the spread of adjective-licensed "of"

Jonathan Lighter wuxxmupp2000 at YAHOO.COM
Mon Jan 21 03:34:43 UTC 2008

FWIW, I rarely - if ever - hear the traditional version (without "of") anymore, either in the media or in real life.  And I'm quite certain this is not a matter of "selective attentiveness."
  All of my well-educated non-academic friends use it habitually - and they're about my age.

  I first noticed it on freshman papers many years ago - how many, I can't say, but it was certainly common, around here, by 1990. In fact, I'm inclined to say it was the *norm* for freshmen by that time. If someone came up with a date of ten or fifteen years earlier I wouldn't be at all surprised.


Laurence Horn <laurence.horn at YALE.EDU> wrote:
  ---------------------- Information from the mail header -----------------------
Sender: American Dialect Society
Poster: Laurence Horn
Subject: the spread of adjective-licensed "of"

I'm sure Arnold has a better label for this construction, which we've
discussed here in the past. What struck me today was the proximity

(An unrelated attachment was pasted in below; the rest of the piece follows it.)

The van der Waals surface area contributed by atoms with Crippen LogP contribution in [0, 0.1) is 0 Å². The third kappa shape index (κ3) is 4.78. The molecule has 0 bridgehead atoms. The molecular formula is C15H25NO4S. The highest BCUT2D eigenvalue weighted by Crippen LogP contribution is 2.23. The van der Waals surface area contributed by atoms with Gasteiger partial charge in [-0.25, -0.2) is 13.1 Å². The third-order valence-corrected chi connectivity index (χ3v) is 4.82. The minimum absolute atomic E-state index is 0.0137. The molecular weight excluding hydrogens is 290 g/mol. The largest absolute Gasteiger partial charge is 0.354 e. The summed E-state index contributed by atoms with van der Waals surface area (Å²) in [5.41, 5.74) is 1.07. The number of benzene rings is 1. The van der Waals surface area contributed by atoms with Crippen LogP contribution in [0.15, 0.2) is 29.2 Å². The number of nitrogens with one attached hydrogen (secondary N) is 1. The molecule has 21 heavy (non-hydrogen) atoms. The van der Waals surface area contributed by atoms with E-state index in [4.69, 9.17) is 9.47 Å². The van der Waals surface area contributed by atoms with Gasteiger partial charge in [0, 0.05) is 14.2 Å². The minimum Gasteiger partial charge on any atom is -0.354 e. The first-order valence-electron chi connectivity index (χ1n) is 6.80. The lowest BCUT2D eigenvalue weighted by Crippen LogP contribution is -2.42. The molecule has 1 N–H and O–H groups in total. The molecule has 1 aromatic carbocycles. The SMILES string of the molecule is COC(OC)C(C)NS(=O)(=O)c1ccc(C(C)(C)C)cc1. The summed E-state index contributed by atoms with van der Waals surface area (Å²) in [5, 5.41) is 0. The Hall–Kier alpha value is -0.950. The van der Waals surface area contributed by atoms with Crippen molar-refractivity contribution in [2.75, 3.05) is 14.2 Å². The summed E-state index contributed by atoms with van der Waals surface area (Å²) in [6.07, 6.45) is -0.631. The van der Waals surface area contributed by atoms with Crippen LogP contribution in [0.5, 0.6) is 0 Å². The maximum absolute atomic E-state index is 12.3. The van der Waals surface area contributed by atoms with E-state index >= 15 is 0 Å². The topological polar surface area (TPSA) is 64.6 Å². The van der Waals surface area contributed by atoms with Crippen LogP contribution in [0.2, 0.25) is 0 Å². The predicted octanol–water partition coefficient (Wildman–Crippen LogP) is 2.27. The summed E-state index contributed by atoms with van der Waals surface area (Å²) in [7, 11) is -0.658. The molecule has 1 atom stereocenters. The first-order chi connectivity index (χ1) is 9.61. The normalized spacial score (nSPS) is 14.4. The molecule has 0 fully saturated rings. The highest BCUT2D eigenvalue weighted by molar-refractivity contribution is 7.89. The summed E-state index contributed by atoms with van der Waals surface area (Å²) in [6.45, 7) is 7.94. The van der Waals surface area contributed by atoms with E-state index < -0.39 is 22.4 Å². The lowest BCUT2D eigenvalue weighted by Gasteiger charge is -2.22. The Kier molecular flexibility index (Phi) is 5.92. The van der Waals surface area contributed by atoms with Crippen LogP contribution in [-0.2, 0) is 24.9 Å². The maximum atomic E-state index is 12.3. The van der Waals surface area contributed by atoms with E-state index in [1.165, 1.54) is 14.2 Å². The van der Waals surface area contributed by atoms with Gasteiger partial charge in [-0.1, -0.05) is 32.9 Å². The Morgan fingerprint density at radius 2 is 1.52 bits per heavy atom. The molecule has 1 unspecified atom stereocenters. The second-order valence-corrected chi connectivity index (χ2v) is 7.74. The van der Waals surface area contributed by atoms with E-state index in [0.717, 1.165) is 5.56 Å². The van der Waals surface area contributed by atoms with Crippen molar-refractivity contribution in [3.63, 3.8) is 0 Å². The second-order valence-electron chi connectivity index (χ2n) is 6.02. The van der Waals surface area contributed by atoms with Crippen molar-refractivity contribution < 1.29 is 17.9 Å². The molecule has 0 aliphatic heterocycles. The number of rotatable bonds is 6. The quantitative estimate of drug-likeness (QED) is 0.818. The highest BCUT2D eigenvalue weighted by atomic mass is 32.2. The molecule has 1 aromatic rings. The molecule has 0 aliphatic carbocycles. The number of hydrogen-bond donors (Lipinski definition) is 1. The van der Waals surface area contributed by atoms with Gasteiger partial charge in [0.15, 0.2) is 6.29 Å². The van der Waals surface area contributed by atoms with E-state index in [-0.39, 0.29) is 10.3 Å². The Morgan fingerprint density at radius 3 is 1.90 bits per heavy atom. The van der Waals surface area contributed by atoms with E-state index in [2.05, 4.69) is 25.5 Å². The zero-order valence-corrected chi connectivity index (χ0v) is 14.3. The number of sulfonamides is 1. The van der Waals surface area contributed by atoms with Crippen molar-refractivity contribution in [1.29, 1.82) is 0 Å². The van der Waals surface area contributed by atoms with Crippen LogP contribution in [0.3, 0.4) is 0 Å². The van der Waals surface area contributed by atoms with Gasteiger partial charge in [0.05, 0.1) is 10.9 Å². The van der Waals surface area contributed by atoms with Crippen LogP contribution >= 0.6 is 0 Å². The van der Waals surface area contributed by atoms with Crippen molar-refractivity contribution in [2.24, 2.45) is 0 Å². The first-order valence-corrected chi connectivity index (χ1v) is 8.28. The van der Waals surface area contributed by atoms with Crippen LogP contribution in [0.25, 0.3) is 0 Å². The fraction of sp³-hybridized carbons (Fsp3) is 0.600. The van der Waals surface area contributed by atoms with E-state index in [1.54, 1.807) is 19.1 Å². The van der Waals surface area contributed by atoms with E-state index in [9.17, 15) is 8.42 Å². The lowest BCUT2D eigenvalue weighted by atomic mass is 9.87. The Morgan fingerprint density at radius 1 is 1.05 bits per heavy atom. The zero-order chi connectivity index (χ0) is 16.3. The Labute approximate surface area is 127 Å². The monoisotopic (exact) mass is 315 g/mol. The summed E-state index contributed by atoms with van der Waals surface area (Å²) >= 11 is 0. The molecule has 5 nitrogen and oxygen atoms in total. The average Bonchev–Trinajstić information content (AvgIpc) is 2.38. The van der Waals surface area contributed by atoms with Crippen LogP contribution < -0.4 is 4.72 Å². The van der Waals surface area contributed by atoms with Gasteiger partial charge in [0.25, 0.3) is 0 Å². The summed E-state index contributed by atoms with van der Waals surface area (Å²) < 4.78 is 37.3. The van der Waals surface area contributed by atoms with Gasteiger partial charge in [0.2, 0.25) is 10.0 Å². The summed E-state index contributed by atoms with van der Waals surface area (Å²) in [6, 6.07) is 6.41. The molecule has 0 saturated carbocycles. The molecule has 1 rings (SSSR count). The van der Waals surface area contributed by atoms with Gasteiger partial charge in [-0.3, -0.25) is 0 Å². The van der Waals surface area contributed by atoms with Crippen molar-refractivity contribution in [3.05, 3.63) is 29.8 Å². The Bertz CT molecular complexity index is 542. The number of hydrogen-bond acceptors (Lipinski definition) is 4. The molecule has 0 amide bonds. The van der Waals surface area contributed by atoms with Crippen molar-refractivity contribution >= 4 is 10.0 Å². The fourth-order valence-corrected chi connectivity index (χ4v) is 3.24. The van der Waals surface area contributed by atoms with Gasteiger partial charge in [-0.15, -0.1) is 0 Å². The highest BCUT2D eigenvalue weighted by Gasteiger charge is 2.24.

of two occurrences, one in print that suggests the occurrence of the
"adjective-of-a" construction (what some might consider epenthetic
"of") that has moved beyond the colloquial into at least semi-formal
style, as seen in this headline in an Allstate ad on the back cover
of today's NYT Week in Review:

How long of a retirement should you plan for?

Somehow I wouldn't bat my eye at a sportscaster wondering on the air,
"How long of a run was that?", but the occurrence in a newspaper ad
seems a bit odder.

The other intrusive prep. occurs in spoken and indeed sportscasterese
register (from the broadcast of today's AFC championship game on
CBS), but what's interesting is the construction itself, which seems
pretty foreign to me, although obviously interpretable:

The guy who's really putting this team over the top of recent is Maroney.

Hard to search "of recent" on google for obvious reasons, but I'm
guessing it could be a nonce blend of "recently" + "of late".


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